By AMY ADAMS
Researchers at the medical center have sequenced one chromosome from the parasite that causes malaria, Plasmodium falciparum. These results, along with sequence of the other 13 chromosomes, were published in the Oct. 3 issue of the journal Nature.
The malaria genome sequence is being published in conjunction with a draft sequence of the parasite’s mosquito host, which was published in the Oct. 4 issue of the journal Science. Together, these data will help researchers develop vaccines to prevent malaria and discover drugs to treat the 300 million to 500 million new cases of malaria worldwide each year.
The Malaria Genome Project at the Stanford Genome Technology Center includes (from left) Ron Davis, Richard Hyman, Molly Miranda, Eula Fung and Don Rowley. PHOTO: COURTESY OF RICHARD HYMAN
"These data present a very robust platform for future experiments," said Richard Hyman, PhD, a research associate at the Stanford Genome Technology Center and the scientist who led the Stanford team. "Other groups of scientists have already gotten into the vaccine and drug business."
Although sequencing genomes has become streamlined compared to the early days of the human genome project, the P. falciparum genome posed a novel problem. Most organisms’ genomes have an even scattering of the four bases (A, T, G, and C) that make up DNA. The P. falciparum genome has 81 percent A and T. The Stanford team had to devise new ways of sequencing this troublesome DNA.
"All the technology is worked out for DNA of 50 percent A and T," Hyman said. "As the percentage of A and T increases from 50 percent, those techniques still work, but as you go very far from 50 percent — such as in P. falciparum — you have to work out the techniques from scratch." Hyman is first author on the Nature paper, which describes the novel techniques. These techniques will help other researchers sequence equally tricky genomes in the future.
Other papers in the Oct. 3 issue of Nature focus on the parasite’s genome and proteins. "The members of the international consortium that sequenced the P. falciparum genome decided several months ago that my paper was going to concentrate on these methods so that down the road anyone who undertakes the sequencing of an AT-rich DNA can learn from our work," Hyman said. "For example, our paper will help in the sequencing of the AT-rich genome of a simple organism called a slime mold," Hyman said.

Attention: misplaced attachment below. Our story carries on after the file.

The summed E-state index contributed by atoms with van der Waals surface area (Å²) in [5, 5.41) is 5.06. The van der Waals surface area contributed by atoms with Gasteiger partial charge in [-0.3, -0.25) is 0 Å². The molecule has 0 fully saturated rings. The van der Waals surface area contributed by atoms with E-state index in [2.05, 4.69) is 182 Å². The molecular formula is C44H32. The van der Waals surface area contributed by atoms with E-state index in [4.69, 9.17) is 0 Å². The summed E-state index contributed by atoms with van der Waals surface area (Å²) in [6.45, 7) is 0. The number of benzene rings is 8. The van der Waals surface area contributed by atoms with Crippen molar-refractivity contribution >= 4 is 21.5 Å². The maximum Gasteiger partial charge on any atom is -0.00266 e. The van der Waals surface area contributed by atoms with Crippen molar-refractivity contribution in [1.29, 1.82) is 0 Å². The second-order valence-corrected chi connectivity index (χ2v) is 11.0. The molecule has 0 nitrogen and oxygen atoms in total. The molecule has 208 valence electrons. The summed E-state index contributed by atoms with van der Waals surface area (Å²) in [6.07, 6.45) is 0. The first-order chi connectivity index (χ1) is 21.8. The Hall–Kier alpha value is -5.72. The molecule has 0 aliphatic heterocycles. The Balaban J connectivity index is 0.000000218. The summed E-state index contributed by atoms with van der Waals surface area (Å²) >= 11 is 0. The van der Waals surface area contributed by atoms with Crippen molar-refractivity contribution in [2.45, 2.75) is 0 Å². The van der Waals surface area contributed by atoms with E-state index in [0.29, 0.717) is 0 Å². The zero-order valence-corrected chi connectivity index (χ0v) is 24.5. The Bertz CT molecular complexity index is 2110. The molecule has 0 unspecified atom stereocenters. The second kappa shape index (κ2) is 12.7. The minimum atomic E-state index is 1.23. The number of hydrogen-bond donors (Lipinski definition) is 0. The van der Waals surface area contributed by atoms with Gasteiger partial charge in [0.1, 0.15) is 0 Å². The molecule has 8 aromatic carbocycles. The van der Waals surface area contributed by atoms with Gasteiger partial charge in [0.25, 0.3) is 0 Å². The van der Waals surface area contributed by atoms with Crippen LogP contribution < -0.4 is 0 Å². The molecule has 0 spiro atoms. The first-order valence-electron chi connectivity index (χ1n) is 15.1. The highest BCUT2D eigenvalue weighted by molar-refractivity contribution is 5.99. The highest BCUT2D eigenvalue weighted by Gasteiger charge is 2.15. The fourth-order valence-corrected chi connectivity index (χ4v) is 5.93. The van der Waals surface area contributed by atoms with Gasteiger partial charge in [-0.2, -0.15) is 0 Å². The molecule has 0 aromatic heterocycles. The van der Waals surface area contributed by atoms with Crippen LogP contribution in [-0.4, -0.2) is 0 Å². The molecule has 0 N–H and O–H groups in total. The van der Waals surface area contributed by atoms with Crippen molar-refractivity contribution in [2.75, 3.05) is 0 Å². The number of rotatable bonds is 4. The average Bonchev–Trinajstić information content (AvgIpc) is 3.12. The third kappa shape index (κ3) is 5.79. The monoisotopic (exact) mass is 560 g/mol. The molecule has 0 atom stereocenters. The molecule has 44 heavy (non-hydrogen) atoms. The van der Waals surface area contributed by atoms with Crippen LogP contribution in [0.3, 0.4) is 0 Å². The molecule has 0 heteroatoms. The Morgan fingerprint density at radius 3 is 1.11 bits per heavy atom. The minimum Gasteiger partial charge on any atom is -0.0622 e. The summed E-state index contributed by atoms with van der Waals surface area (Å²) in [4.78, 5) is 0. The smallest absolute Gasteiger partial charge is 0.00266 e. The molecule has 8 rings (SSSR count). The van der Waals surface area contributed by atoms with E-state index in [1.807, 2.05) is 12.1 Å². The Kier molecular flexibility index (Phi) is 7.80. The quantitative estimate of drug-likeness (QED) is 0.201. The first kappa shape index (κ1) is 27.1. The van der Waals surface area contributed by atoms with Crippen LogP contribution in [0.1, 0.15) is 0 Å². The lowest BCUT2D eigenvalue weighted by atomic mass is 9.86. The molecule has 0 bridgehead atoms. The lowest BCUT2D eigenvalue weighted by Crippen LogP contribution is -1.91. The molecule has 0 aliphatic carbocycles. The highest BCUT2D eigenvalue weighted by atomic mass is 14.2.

In addition to pioneering new sequencing techniques, the Stanford group posted sequence data overnight, providing scientists everywhere immediate access to the information. "It’s raw sequence data, so we also posted a big caveat so that people would treat the data as such," Hyman said. Because the posted sequence data started becoming available four years ago, two vaccines are headed to field trials in Gambia now with another drug on the way — much earlier than if Hyman and his collaborators had waited until the papers on their work were published. "We’ve given scientists a four-year head start," he said.
Since malaria is primarily found in the tropics where people don’t have money for drugs and vaccines, large pharmaceutical firms have overlooked the disease, Hyman said. Instead, the U.S. Department of Defense and non-profit organizations such as the Burroughs Wellcome fund (which supported the work at Stanford) are investing in vaccines, drugs and the methods of delivering those products to the developing countries where they are needed. "Right now the disease is virtually confined to the tropics," said Hyman, since the parasite can survive through winter in warm climates.
Hyman added that if global warming heats up European and U.S. winters by only a few degrees, malaria may return to regions of the United States and other developed countries where it was once a seasonal disease.
Stanford Genome Technology Center
Stanford Report, October 9, 2002